CMS is determined to work constructively with Congress to achieve these goals. We are currently undertaking a series of disease management demonstration projects designed to explore a variety of ways to improve beneficiary care in traditional Medicare. We are looking to these programs to bring Medicare into the 21st Century and provide beneficiaries with greater choices, enhance the quality of their care, and offer better value for the dollars spent by beneficiaries and the government on health care. We appreciate your efforts to strengthen and improve Medicare, and we look forward to working with you on efforts to make disease management services more widely available, in Medicare - and across the health care system.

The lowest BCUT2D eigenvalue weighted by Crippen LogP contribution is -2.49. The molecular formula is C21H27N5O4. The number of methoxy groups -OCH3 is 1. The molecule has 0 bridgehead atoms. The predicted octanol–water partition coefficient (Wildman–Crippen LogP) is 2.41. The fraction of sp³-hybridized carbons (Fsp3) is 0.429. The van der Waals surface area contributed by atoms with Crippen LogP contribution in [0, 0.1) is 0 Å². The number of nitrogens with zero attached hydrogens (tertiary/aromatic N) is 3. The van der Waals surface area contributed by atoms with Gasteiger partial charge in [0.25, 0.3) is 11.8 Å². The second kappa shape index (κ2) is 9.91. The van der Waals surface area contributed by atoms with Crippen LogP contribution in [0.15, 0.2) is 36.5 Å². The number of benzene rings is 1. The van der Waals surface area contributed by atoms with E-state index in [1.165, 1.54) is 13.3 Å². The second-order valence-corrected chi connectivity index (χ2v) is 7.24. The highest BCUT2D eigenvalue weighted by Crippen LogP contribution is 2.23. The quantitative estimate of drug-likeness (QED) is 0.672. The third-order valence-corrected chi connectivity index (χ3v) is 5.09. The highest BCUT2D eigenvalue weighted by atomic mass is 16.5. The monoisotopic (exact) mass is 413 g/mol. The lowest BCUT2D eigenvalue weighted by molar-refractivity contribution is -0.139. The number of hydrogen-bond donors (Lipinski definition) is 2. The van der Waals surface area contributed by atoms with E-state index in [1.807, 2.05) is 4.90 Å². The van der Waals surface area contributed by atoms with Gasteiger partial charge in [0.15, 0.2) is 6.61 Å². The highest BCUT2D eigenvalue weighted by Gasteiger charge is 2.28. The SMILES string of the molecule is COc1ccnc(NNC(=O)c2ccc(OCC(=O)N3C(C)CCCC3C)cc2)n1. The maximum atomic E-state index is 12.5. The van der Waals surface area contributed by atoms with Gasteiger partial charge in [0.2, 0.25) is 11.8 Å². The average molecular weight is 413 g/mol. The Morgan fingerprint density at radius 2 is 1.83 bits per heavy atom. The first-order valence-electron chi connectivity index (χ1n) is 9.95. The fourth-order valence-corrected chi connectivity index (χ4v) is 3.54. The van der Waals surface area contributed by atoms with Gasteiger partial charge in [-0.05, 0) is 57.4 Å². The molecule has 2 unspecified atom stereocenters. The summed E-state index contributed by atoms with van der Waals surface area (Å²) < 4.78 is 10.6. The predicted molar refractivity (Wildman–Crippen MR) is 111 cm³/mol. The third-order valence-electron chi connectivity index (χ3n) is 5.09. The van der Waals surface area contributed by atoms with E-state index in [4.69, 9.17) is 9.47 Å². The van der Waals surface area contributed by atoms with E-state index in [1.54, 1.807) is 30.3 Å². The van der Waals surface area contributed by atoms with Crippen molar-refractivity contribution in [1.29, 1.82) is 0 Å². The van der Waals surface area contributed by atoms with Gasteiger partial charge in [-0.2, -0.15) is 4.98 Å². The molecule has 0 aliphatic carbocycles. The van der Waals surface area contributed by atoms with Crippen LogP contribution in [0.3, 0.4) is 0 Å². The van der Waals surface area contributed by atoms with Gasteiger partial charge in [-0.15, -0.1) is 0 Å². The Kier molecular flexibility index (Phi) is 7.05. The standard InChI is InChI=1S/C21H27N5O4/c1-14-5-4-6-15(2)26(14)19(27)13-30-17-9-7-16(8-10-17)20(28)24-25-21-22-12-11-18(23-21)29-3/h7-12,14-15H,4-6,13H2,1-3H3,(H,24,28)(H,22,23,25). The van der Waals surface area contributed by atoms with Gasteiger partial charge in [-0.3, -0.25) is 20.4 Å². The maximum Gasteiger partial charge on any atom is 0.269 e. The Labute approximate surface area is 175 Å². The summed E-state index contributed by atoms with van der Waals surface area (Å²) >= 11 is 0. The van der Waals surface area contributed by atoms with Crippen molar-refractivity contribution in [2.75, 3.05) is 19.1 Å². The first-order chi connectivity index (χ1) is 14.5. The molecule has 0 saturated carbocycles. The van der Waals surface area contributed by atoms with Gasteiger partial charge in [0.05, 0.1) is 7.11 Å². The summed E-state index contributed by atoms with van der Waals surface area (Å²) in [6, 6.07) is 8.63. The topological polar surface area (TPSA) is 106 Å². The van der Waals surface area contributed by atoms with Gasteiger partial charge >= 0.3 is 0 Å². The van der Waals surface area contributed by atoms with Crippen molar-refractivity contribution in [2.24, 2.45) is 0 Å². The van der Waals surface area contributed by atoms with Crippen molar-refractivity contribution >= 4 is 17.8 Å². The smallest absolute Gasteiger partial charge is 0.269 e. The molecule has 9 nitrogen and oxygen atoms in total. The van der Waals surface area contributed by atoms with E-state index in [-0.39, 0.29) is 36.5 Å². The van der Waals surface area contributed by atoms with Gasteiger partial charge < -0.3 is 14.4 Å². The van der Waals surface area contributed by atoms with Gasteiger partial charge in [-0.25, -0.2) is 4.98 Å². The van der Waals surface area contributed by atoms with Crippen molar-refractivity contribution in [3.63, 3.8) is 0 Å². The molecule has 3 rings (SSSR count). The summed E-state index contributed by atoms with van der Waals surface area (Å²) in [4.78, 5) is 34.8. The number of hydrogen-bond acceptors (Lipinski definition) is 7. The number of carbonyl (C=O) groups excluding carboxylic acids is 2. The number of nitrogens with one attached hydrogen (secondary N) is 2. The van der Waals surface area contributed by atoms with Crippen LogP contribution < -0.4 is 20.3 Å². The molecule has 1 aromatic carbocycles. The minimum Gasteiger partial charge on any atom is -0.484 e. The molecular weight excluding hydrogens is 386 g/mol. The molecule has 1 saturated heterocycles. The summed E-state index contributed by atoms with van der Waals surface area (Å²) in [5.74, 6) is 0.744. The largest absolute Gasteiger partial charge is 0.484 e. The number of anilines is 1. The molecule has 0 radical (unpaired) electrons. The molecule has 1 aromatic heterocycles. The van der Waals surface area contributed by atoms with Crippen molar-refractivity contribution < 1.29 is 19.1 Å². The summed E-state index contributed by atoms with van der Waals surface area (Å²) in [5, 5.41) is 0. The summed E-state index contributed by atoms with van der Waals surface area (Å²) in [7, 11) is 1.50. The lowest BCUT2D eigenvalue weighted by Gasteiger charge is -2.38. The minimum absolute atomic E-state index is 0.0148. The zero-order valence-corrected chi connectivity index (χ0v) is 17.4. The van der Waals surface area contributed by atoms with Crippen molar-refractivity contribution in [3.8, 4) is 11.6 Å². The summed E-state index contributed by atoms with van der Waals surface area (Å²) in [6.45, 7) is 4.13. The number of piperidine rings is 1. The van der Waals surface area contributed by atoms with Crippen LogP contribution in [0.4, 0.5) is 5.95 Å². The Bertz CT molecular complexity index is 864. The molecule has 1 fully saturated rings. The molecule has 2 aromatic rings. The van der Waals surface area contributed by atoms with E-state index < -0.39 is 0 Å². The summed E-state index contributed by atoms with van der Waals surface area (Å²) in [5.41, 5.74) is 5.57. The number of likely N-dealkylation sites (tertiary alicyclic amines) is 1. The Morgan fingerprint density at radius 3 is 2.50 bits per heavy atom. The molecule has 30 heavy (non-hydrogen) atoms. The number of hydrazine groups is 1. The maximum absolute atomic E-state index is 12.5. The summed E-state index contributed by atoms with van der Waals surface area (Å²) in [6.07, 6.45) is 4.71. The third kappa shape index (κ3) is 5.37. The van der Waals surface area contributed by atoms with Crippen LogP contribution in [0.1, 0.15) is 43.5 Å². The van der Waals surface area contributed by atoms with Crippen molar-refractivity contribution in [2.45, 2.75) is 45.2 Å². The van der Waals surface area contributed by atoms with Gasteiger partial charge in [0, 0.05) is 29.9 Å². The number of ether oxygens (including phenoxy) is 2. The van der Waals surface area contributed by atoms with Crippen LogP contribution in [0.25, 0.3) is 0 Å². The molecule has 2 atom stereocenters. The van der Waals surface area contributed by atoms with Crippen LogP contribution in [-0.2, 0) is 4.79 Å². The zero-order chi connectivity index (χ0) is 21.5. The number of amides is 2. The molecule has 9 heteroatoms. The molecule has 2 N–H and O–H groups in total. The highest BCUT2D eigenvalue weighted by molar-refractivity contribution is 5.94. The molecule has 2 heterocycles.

Medicare beneficiaries with certain chronic diseases account for a disproportionate share of Medicare fee-for-service expenditures. These chronic conditions include, but are not limited to: asthma, diabetes, congestive heart failure and related cardiac conditions, hypertension, coronary artery disease, cardiovascular and cerebrovascular conditions, and chronic lung disease. Moreover, patients with these conditions typically receive fragmented health care from multiple providers and multiple sites of care. We need to find better ways to coordinate care for these patients and to do so more efficiently. Not only is such disjointed care confusing and ultimately ineffective, it can present difficulties for patients, including an increased risk of medical errors. Additionally, the repeated hospitalizations that frequently accompany such care are extremely costly to the patients, government, and private insurers, and are often an inefficient way to provide quality care. As the nation's population ages, the number of chronically ill Medicare beneficiaries is expected to grow dramatically, with serious implications for Medicare program costs. In the private sector, managed care entities such as health maintenance organizations, as well as private insurers, disease management organizations, and academic medical centers have developed a wide array of programs that combine adherence to evidence-based medical practices with better coordination of care across providers.